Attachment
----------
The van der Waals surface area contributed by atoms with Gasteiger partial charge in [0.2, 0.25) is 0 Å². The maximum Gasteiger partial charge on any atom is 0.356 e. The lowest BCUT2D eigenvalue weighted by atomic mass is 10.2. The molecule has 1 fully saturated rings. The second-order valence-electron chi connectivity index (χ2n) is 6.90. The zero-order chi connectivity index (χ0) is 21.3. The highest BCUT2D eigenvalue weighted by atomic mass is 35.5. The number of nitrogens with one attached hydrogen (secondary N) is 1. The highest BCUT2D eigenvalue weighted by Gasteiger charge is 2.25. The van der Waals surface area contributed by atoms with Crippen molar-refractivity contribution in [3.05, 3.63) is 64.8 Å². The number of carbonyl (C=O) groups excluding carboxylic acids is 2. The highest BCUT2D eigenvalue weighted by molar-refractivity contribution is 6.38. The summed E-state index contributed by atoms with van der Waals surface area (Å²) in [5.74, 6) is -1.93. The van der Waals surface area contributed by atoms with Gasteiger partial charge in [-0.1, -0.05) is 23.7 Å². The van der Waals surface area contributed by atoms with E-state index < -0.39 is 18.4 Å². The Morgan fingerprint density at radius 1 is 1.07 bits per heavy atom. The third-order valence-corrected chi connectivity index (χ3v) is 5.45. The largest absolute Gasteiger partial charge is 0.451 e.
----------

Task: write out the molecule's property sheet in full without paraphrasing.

The van der Waals surface area contributed by atoms with Gasteiger partial charge in [0.2, 0.25) is 0 Å². The maximum Gasteiger partial charge on any atom is 0.356 e. The lowest BCUT2D eigenvalue weighted by atomic mass is 10.2. The molecule has 1 fully saturated rings. The second-order valence-electron chi connectivity index (χ2n) is 6.90. The zero-order chi connectivity index (χ0) is 21.3. The highest BCUT2D eigenvalue weighted by atomic mass is 35.5. The number of nitrogens with one attached hydrogen (secondary N) is 1. The highest BCUT2D eigenvalue weighted by Gasteiger charge is 2.25. The van der Waals surface area contributed by atoms with Crippen molar-refractivity contribution in [3.05, 3.63) is 64.8 Å². The number of carbonyl (C=O) groups excluding carboxylic acids is 2. The highest BCUT2D eigenvalue weighted by molar-refractivity contribution is 6.38. The summed E-state index contributed by atoms with van der Waals surface area (Å²) in [5.74, 6) is -1.93. The van der Waals surface area contributed by atoms with Gasteiger partial charge in [-0.1, -0.05) is 23.7 Å². The van der Waals surface area contributed by atoms with E-state index < -0.39 is 18.4 Å². The Morgan fingerprint density at radius 1 is 1.07 bits per heavy atom. The third-order valence-corrected chi connectivity index (χ3v) is 5.45. The largest absolute Gasteiger partial charge is 0.451 e.